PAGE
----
Speaking of which, did you know that there are no seagulls in Hawaii? That seems almost impossible, but it really speaks to the geographical isolation of the islands. Not that I miss the seagulls, mind you. Instead, they have little blue doves, adorable little blue doves that make a satisfying jungle-y sound.
We finally finished our self-appointed tasks and headed out. By this time we both were thinking about lunch, and it was mid-afternoon. We first went to a the Oshima Store where our hosts told us we could purchase various items we had neglected to bring. Our GPS systems told us all sorts of nonsense. Finally, I glimpsed some Hawaiians walking by the highway. Tom stopped the car and I leaped out and pursued them. They kindly stopped and I asked them where Oshima’s was. They told me and sure enough, there it was. Oshima’s is a genuine general store; they carry a bit of this, a bit of that, heavy on fishing tackle, light on organization. So it took a while to find everything, but we finally paid and left.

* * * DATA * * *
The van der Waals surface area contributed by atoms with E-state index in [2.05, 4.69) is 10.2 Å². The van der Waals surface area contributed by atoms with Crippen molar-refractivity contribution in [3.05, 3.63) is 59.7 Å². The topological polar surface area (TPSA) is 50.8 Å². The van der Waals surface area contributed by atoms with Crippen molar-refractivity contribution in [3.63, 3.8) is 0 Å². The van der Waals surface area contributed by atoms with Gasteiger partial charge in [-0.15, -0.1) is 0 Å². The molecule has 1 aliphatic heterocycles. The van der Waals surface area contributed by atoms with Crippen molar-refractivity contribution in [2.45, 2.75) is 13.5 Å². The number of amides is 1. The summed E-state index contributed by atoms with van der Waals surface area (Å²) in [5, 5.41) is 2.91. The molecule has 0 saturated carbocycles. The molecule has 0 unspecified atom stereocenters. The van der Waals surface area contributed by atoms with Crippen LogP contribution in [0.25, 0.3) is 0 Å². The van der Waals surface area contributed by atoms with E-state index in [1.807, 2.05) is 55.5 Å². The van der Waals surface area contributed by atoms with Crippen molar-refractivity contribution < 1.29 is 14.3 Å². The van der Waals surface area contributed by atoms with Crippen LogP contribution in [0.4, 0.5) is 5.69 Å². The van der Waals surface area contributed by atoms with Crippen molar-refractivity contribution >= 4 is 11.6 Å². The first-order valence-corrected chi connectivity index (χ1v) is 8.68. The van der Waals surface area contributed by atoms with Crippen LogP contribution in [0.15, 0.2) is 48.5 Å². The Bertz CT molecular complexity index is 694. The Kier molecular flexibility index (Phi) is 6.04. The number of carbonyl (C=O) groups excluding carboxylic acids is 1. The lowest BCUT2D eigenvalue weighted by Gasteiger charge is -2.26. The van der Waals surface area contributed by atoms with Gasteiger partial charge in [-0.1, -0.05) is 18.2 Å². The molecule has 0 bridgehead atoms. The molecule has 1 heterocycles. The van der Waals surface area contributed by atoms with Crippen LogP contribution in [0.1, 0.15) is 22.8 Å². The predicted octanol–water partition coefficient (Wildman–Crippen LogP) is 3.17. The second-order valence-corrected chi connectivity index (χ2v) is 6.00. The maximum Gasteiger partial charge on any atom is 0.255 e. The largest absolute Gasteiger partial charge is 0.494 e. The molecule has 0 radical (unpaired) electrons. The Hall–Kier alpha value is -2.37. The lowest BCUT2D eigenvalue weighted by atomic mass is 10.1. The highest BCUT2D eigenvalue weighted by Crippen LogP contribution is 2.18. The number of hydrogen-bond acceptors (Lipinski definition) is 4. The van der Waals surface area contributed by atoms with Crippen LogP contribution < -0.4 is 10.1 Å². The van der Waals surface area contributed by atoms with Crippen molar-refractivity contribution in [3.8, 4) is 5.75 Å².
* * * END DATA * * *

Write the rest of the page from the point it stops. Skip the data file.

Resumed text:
Then we decided to get lunch at Da Poke Shack. Poke (pronounced POH-kay) is chunks of raw ahi (sushi-grade tuna) with spices and usually lime juice and coconut milk over rice. It is absolutely delicious. Tom and I had it the first time on a motu (little island) in Moorea. Our guide prepared it on the beach and it was nectar of the gods. At Da Poke Shack, they had a wider selection of sauces and grains, but it was late in the afternoon, so we had a limited choice–some of which disappeared while we waited. Tom got sesame poke and spicy garlic poke over brown rice and I got the spicy garlic and “Pele’s Kiss” poke over brown rice, both with edamame (steamed soybean pods). Pele is the Hawaiian goddess of fire and volcanoes, so it is fortunate that I enjoy spicy food, because there wasn’t a lot of choice–by this time it was 4:30 pm, and we were the last customers because Da Poke Shack had literally run out of food.